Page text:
Dr. Dana Dolinoy
Dr. Dana Dolinoy is an Associate Professor in both the Environmental Health Sciences and Nutritional Sciences departments in the School of Public Health. Dr. Dolinoy holds a BA in Environmental Sciences and Policy and Spanish from Duke University, an MSc in Environmental Health and Risk Management from the Harvard School of Public Health, and a PhD in Genetics and Genomics and Integrated Toxicology from Duke University. She additionally leads the Environmental Epigenetics and Nutrition Laboratory at UM SPH, which has current projects that combine animal and human models to investigate the molecular underpinnings of the developmental origins of health and disease, with a focus on childhood obesity and toxicant-nutrient interactions. Recently, the lab has begun a new line of research using piRNA to develop technology that can detect and turn off genes that are likely to be defective, also known as gene silencing. If successful, this groundbreaking approach will provide a way to alter the epigenome that is directly applicable to human diseases.
Dr. Dolinoy’s interest in childhood obesity research stemmed from a pair of one-year-old genetically identical mice – the now famous viable yellow agouti sisters.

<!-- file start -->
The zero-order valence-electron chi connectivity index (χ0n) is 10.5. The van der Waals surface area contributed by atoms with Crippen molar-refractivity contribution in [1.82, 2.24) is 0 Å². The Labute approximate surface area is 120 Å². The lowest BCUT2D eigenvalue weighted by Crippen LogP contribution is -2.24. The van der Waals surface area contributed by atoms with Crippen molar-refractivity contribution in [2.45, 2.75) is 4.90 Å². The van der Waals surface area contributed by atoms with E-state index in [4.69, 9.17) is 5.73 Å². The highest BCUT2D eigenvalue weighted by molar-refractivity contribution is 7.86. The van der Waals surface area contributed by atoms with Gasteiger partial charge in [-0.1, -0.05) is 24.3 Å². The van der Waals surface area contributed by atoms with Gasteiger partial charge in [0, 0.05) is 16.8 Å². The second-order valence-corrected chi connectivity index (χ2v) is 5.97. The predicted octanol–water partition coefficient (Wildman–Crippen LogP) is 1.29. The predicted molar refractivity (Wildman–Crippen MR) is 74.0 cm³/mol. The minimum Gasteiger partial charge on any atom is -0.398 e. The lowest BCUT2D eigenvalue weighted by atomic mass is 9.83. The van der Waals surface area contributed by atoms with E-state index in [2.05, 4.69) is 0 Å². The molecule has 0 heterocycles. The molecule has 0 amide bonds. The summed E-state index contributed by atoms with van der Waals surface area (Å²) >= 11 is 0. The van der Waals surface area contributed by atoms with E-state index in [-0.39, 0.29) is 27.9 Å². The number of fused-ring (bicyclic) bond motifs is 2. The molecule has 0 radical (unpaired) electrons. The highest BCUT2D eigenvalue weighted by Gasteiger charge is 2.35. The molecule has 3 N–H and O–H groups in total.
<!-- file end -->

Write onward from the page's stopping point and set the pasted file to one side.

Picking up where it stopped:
When Dolinoy and her lab supplemented the pregnant mouse’s diet with methyl donors, they observed population shifts in the coat color of the offspring from yellow to brown, and reductions in the incidence of obesity, diabetes, and cancer. Alternatively, maternal exposure to BPA shifted the coat color of the offspring from brown to yellow and increased the incidence of chronic disease. The molecular foundation for this phenomenon is the epigenome, and unlike our genome, is plastic and modifiable.
The Momentum Center’s Healthy Families project, which Dr. Dolinoy is a part of, uses the epigenome by working to identify epigenetic biomarkers in newborn blood spots that predict childhood obesity risk. Initial results indicate negative associations between blood spot DNA methylation and obesity in preschool children, suggesting that neonatal methylome may be a useful tool for estimating obesity risk in childhood.
Given unlimited time and resources, Dr. Dolinoy would want to study how to identify individuals at risk from environmental influences on the epigenome and what can be done to reverse negative epigenetic profiles. For Dr. Dolinoy, the best and most exciting part of her job is all of the students and colleagues at UM SPH and across the University. She really enjoys working in cross-discipline and diverse groups to make a difference in the health of children. Though she always considered her research to be interdisciplinary, her cross-disciplinary Ah Ha! moment did not occur until she became a member of the Momentum Center and engaged in research discussions with faculty and students from Architecture, Nursing, Psychology, Medicine, and more, all at one time!
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